Front Page Titles (by Subject) THE LIFE OF HORACE. - The Lives of the Twelve Caesars
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THE LIFE OF HORACE. - Suetonius Tranquillus, The Lives of the Twelve Caesars [120 AD]
The Lives of the Twelve Caesars, to which are added his Lives of the Grammarians, Rhetoricians, and Poets. The translation of Alexander Thomson, M.D. Revised by T. Forester, M.A. (London: George Bell and Sons, 1909).
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THE LIFE OF HORACE.
Horatius Flaccus was a native of Venusium,3 his father having been, by his own account,4 a freedman and collector of taxes, but, as it is generally believed, a dealer in salted provisions; for some one with whom Horace had a quarrel, jeered him, by saying; “How often have I seen your father wiping his nose with his fist?” In the battle of Philippi, he served as a military tribune,1 which post he filled at the instance of Marcus Brutus,2 the general; and having obtained a pardon, on the overthrow of his party, he purchased the office of scribe to a quæstor. Afterwards insinuating himself first, into the good graces of Mecænas, and then of Augustus, he secured no small share in the regard of both. And first, how much Mecænas loved him may be seen by the epigram in which he says:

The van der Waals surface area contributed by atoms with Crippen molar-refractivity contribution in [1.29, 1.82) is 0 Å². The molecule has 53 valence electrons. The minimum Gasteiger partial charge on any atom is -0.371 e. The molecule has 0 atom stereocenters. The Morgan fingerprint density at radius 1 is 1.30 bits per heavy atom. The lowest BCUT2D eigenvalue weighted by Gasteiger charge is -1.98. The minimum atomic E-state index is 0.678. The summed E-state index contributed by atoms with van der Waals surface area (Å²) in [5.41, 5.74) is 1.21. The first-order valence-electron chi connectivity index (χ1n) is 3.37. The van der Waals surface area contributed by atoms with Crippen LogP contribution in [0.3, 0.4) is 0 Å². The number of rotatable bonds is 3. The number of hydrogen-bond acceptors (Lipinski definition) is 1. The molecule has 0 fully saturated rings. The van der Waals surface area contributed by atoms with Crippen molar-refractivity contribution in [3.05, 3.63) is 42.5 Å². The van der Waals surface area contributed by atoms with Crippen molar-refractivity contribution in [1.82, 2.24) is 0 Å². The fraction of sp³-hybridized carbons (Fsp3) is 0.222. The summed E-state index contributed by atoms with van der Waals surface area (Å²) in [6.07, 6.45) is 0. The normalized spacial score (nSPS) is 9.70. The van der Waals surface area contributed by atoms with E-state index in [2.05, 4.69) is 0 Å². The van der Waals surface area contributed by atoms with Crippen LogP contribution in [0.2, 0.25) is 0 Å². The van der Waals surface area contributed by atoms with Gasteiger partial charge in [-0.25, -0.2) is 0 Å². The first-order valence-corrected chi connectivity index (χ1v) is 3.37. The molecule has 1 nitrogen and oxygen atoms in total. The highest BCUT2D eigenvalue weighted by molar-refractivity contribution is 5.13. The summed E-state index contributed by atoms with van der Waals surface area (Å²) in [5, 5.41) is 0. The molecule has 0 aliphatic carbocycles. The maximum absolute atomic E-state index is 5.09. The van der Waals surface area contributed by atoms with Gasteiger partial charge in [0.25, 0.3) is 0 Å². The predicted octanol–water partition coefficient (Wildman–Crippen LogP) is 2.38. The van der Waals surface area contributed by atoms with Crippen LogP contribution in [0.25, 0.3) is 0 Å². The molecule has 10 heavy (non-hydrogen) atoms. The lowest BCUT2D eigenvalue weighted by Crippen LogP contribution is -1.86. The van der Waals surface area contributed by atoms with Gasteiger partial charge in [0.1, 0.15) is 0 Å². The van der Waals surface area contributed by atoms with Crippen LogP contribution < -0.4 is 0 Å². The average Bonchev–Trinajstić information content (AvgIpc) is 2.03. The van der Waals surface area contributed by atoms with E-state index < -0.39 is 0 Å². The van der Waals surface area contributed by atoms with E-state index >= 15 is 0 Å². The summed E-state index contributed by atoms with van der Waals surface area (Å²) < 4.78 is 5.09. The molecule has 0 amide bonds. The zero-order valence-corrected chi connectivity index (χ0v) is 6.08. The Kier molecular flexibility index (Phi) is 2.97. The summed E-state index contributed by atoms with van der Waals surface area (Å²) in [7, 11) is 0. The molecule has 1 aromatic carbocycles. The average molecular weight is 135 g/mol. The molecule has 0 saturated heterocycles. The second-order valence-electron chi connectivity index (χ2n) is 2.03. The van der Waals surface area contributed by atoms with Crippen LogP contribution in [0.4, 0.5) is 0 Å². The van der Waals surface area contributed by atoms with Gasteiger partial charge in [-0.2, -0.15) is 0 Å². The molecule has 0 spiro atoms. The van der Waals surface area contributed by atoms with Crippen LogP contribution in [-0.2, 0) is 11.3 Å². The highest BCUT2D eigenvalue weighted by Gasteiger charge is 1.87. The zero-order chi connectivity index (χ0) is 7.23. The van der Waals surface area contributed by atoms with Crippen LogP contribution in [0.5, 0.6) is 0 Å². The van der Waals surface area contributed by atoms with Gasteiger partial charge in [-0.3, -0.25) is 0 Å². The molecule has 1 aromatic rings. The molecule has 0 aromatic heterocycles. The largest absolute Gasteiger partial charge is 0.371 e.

But it was more strongly exhibited by Augustus, in a short sentence uttered in his last moments: “Be as mindful of Horatius Flaccus as you are of me!” Augustus offered to appoint him his secretery, signifying his wishes to Mecænas in a letter to the following effect: “Hitherto I have been able to write my own epistles to friends; but now I am too much occupied, and in an infirm state of health. I wish, therefore, to deprive you of our Horace: let him leave, therefore, your luxurious table and come to the palace, and he shall assist me in writing my letters.” And upon his refusing to accept the office, he neither exhibited the smallest displeasure, nor ceased to heap upon him tokens of his regard. Letters of his are extant, from which I will make some short extracts to establish this: “Use your influence over me with the same freedom as you would do if we were living together as friends. In so doing you will be perfectly right, and guilty of no impropriety; for I could wish that our intercourse should be on that footing, if your health admitted of it.” And again: “How I hold you in memory you may learn from our friend Septimius,1 for I happened to mention you when he was present. And if you are so proud as to scorn my friendship, that is no reason why I should lightly esteem yours, in return.” Besides this, among other drolleries, he often called him, “his most immaculate penis,” and “his charming little man,” and loaded him from time to time with proofs of his munificence. He admired his works so much, and was so convinced of their enduring fame, that he directed him to compose the Secular Poem, as well as that on the victory of his stepsons Tiberius and Drusus over the Vindelici;2 and for this purpose urged him to add, after a long interval, a fourth book of Odes to the former three. After reading his “Sermones,” in which he found no mention of himself, he complained in these terms: “You must know that I am very angry with you, because in most of your works of this description you do not choose to address yourself to me. Are you afraid that, in times to come, your reputation will suffer, in case it should appear that you lived on terms of intimate friendship with me?” And he wrung from him the eulogy which begins with,